When people from different populations interbreed, their offspring's DNA becomes a mixture of each of the "admixing" groups (see Fig 2). As the admixed DNA is passed down the generations the size of the segments (on the chromosomes) become smaller and smaller due to reshuffling of the DNA in each generation. By studying the size of the segments it is possible to estimate how long ago the admixture event occurred. In addition, each population has a distinctive genetic "palette" of chromosomal segments that is essentially unique. By detecting many of these unique population-specific segments in modern populations it is possible to detect where interbreeding populations came from.

Fig 2. Admixture results in reshuffling of donor 
   DNA and a reduction in the size of segments 
derived from each donor.

Hellenthal et al. (2014) have also developed an interactive global map that details the genetic histories of 95 different global populations and allows us to track admixture events in the last 4,000 years.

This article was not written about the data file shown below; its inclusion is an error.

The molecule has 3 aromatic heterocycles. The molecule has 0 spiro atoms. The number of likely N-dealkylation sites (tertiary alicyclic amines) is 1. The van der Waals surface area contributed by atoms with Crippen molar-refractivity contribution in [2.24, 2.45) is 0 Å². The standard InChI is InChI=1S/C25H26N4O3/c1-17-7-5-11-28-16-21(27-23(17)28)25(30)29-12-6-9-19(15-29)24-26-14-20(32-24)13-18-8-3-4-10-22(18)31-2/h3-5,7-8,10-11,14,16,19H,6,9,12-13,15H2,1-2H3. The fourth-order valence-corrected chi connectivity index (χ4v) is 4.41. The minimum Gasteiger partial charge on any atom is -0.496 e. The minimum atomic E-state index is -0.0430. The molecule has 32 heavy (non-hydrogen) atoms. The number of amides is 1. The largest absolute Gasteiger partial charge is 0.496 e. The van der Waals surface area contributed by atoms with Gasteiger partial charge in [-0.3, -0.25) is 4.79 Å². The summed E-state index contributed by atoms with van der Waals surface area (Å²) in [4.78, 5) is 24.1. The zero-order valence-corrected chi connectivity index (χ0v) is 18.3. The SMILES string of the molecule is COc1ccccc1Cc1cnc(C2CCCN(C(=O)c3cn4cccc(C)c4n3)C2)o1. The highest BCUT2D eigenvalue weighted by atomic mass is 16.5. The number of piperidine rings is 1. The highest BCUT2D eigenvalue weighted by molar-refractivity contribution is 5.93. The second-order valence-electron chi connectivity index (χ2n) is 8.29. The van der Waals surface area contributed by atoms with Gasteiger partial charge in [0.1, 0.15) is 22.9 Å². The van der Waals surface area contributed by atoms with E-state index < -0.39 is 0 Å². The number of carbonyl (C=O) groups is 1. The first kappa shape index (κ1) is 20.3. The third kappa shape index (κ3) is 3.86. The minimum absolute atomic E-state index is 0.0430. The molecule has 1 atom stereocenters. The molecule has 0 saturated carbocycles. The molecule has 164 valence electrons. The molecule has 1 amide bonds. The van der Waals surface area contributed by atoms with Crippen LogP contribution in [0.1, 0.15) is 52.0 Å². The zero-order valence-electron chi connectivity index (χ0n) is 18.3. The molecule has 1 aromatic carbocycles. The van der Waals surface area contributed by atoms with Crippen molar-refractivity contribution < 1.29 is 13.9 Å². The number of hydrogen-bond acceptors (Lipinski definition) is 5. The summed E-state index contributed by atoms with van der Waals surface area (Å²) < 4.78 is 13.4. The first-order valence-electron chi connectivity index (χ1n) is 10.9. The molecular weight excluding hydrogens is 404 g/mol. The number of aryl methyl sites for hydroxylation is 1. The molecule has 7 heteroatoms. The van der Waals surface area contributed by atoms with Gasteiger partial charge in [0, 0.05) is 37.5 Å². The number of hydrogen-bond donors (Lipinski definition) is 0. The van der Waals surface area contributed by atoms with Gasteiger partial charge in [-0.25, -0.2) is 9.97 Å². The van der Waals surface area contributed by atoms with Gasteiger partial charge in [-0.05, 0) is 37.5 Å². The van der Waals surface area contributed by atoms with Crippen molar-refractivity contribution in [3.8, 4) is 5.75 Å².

Five Native American populations were included in the study, including the Pima from northern Mexico, the Maya from Mesoamerica, and three South American populations. Its a fortunate coincidence that the Maya were included in the study because for several decades LDS Mesoamerican apologists have directly linked the Maya with the Nephite/Lamanite civilisations. Pictures of Mayan ruins are very familiar to Latter-day Saints and commonly appear in church manuals and artwork. This includes a series of twelve paintings by Arnold Friberg included in numerous editions of the Book of Mormon.